Those Crossing The Channel Are Not Refugees


Current Affairs, European Union, Legal Matters, Migration Trends, Policy

The Home Secretary told a Parliamentary Committee that those crossing the Channel are not refugees but have previously rejected the option of seeking asylum while passing through safe countries.

This accords with previous estimates (for instance by the EU itself) which suggested 60% are economic migrants not entitled to asylum or humanitarian protection (see article quoting First Vice President of the European Commission Frans Timmermans).

Given this, why are more illegal entrants not immediately returned?

Returns have all but stopped and it appears none were returned under the EU’s Dublin Rules between May and now.

Those who claim refuge after entering this way are abusing our beleaguered asylum system urged on by, and for the profit of, cold-blooded criminal traffickers. Why does the government allow it?

Why should illegal entrants be allowed to unfairly exploit a system that is meant to be reserved only for the truly vulnerable?

Why should they be given free housing (costing nearly £5bn in taxpayers money over the next decade), and a segment of the nearly £100 million in cash payments per year that claimants receive?

Given they failed to seek asylum in other safe countries, the motivation of those crossing cannot be to find safety. It can only be (illegal) entry.

So why are they able to skip the queue in front of law-abiding migrants who patiently wait in line and pay through the nose in visa fees? That is grossly unfair.

Adam Holloway MP asked if it was the case that the overwhelming majority of people who made the crossings were migrants, not refugees. Ms Patel said it was indeed the case that the people who made the crossings were migrants. Those migrants had journeyed through other countries which were safe refuges. The route had to be broken and made unviable‘.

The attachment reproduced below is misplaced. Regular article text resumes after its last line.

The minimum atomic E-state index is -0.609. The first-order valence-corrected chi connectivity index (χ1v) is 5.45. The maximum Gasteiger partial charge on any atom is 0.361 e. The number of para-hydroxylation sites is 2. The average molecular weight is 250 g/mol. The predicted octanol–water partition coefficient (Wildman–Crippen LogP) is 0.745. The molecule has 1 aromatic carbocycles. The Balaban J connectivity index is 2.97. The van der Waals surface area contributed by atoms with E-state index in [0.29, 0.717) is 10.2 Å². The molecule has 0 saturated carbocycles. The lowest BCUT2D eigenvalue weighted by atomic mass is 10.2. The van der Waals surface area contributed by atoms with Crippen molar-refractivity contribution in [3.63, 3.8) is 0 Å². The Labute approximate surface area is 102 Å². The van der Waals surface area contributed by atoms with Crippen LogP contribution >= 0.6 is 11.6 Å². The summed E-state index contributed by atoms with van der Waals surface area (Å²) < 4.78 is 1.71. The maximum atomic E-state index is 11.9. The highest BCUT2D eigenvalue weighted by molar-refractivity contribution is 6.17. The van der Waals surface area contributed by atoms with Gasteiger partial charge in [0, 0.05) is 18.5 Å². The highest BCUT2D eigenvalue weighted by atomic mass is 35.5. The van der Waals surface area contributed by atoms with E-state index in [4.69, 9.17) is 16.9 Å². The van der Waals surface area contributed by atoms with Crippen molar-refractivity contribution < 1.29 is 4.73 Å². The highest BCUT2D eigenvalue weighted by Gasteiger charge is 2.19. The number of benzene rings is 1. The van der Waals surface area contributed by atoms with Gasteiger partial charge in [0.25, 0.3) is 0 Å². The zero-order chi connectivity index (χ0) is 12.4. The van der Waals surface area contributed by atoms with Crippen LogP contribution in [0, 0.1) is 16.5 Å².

Separately, Andrew Gwynne MP put Migration Watch UK’s Channel Crossing estimates to the Home Secretary and asked for her response. Here was the full exchange:

Mr Gwynne: ‘Can I turn now to the issue of borders and specifically of migrant crossings? In January 2019, the British and French Governments agreed the treaty of Sandhurst to improve border security and prevent people from crossing the channel in small boats. Migration Watch reports that around, I think, 2,300 have successfully crossed to the UK in the first half of 2020. Do you accept those figures?’

Home Secretary Priti Patel: ‘I do not have those in front of me. I see figures on a daily basis on small boat crossings, because I see not just the data but every single incident report that comes in. What I would say, and I will be very clear about it, is that these numbers are shocking, appalling and unacceptably high. Shona Dunn is leading on a team who are working specifically on this. I can also say that as of 2 July there are 166 arrivals with a Eurodat hit who are ready to be returned to Italy, Germany and France, and we have already made return requests for a further 577 people who have come into the country this year alone.

The figures are unacceptable. We have a major problem with these small boats and the route itself. I was in Calais on Sunday morning, and I can tell you right now that we want to end the viability of that route because of other measures that have been put in place over recent years—lorry drops, for example. There will be more measures and more checks at various borders, even in Belgium. We are working with the Belgian authorities as well to try to stop and prevent the facilitation of people trafficking through lorries.

This route is incredibly problematic. We cannot sugar coat it; it is absolutely problematic. I have seen for myself along the roads in Calais camps that have been set up. The French authorities, through the Sandhurst agreement that has been put in place, are clearing camps, but actually all it is leading to is greater displacement. We have also seen that individuals who we have returned back to France will still try to come over again. We have repeat people who have tried to come over again, which is why, because we do have data on these individuals, we are so persistent in returning them.

The fact of the matter is that France is a safe country, Germany is a safe country, Italy is a safe country, and people should be claiming asylum in those countries.’

Here is the full transcript of the evidence session. Watch the session on video.

23rd July 2020

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